So would an animal feel the same way? An animal who is taken away from its mother at birth to become veal to perpetuate the dairy industry?
I would say yes.
So what of the foodie chefs who refuse to buy from the most dire factory farms because they have ‘high standards’, such as that infamous Robert Belcher from Fuel (now Re-Fuel since we took them down a notch)? Or what about these new hipster butchers who feel that they deserve to eat the animal if they do the dirty work of butchering it themselves? Butchering apparently now some kind of sick art.
I mean, I have more respect for a person who hunts their own meat than someone who buys it. But in the end, killing is killing. Unless it’s done in self defense, then it just wasn’t necessary.
Hot shot chefs need to acknowledge that any extra thought they put into where they obtain their rotting animal flesh is essentially for their own gain, NOT the animals’.
Being mindful of something is a nice notion, but unless an action towards the nonviolent alternative is actually chosen, then that mindfulness goes to waste. Just an abandoned whim.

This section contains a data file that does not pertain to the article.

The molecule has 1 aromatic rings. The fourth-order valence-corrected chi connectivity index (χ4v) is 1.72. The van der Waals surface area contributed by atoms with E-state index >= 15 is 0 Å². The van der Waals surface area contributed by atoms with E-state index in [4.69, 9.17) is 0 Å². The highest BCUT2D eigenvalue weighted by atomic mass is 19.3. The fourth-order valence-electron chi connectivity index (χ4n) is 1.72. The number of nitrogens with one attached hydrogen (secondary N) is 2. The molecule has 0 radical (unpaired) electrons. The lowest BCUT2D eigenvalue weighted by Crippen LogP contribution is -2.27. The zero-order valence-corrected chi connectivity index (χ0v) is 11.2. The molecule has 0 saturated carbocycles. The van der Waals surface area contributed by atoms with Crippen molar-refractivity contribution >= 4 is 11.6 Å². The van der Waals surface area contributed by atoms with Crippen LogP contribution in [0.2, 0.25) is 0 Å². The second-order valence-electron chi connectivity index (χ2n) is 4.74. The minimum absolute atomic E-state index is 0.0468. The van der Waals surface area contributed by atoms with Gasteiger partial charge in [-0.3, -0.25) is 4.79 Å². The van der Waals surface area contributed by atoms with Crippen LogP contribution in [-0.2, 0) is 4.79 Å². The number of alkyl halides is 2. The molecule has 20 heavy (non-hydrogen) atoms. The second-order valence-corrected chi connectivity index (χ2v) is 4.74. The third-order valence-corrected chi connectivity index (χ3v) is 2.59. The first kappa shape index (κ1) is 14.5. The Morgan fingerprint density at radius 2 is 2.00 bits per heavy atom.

Sorry if I’ve spoken a little bluntly here, to all the yogis and new agers who have worked so hard at mindfulness. But if you’re well-practised at mindfulness, this is actually a huge head start for you to use it to examine gentler alternatives. Mindfulness IS gentleness.
Daily mindfulness is not just noticing pain, it’s observing it, accepting it, questioning it, and then acting to move beyond it. Without the action, you could mindfully do just about any horrific act.
I’m not going to get into whether an animal’s life is worth enough to be considered murder. I think we’re all familiar with varying punishments for murderers, depending on who they are and who they killed. Some people’s lives are deemed more important than others in our current society. Immigrant prostitute? Less. Rich white politician. More. Do we really want to play that game?
How about re-defining “I see you, brother” to mean that we see ourselves as animals – one and the same. Then no one has to die.